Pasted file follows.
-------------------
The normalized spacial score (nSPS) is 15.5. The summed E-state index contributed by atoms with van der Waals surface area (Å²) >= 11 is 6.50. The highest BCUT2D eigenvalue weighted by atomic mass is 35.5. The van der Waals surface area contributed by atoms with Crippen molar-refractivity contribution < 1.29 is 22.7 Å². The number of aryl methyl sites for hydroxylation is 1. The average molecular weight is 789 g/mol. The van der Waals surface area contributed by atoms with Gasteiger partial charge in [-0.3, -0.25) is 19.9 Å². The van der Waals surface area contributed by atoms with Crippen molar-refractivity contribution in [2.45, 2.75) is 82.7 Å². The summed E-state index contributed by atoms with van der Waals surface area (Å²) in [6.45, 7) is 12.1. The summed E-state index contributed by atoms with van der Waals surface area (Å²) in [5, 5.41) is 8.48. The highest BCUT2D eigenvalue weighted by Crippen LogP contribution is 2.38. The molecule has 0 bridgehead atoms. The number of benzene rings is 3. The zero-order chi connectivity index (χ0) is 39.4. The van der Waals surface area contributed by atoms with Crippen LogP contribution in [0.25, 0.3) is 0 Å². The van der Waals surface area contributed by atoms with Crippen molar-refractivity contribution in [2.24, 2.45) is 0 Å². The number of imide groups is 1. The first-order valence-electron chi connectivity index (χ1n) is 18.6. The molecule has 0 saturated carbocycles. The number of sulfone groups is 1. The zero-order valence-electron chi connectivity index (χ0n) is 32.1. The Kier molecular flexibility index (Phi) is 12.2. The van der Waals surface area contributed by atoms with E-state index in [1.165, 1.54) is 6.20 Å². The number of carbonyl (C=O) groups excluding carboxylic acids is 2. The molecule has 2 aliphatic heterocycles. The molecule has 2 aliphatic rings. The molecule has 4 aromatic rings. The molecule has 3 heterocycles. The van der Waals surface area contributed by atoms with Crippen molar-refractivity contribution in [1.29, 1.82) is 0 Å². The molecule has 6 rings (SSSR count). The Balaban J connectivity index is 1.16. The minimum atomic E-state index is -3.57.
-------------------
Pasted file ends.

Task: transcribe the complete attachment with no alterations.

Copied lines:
The normalized spacial score (nSPS) is 15.5. The summed E-state index contributed by atoms with van der Waals surface area (Å²) >= 11 is 6.50. The highest BCUT2D eigenvalue weighted by atomic mass is 35.5. The van der Waals surface area contributed by atoms with Crippen molar-refractivity contribution < 1.29 is 22.7 Å². The number of aryl methyl sites for hydroxylation is 1. The average molecular weight is 789 g/mol. The van der Waals surface area contributed by atoms with Gasteiger partial charge in [-0.3, -0.25) is 19.9 Å². The van der Waals surface area contributed by atoms with Crippen molar-refractivity contribution in [2.45, 2.75) is 82.7 Å². The summed E-state index contributed by atoms with van der Waals surface area (Å²) in [6.45, 7) is 12.1. The summed E-state index contributed by atoms with van der Waals surface area (Å²) in [5, 5.41) is 8.48. The highest BCUT2D eigenvalue weighted by Crippen LogP contribution is 2.38. The molecule has 0 bridgehead atoms. The number of benzene rings is 3. The zero-order chi connectivity index (χ0) is 39.4. The van der Waals surface area contributed by atoms with Crippen LogP contribution in [0.25, 0.3) is 0 Å². The van der Waals surface area contributed by atoms with Crippen molar-refractivity contribution in [2.24, 2.45) is 0 Å². The number of imide groups is 1. The first-order valence-electron chi connectivity index (χ1n) is 18.6. The molecule has 0 saturated carbocycles. The number of sulfone groups is 1. The zero-order valence-electron chi connectivity index (χ0n) is 32.1. The Kier molecular flexibility index (Phi) is 12.2. The van der Waals surface area contributed by atoms with E-state index in [1.165, 1.54) is 6.20 Å². The number of carbonyl (C=O) groups excluding carboxylic acids is 2. The molecule has 2 aliphatic heterocycles. The molecule has 2 aliphatic rings. The molecule has 4 aromatic rings. The molecule has 3 heterocycles. The van der Waals surface area contributed by atoms with Crippen molar-refractivity contribution in [1.29, 1.82) is 0 Å². The molecule has 6 rings (SSSR count). The Balaban J connectivity index is 1.16. The minimum atomic E-state index is -3.57.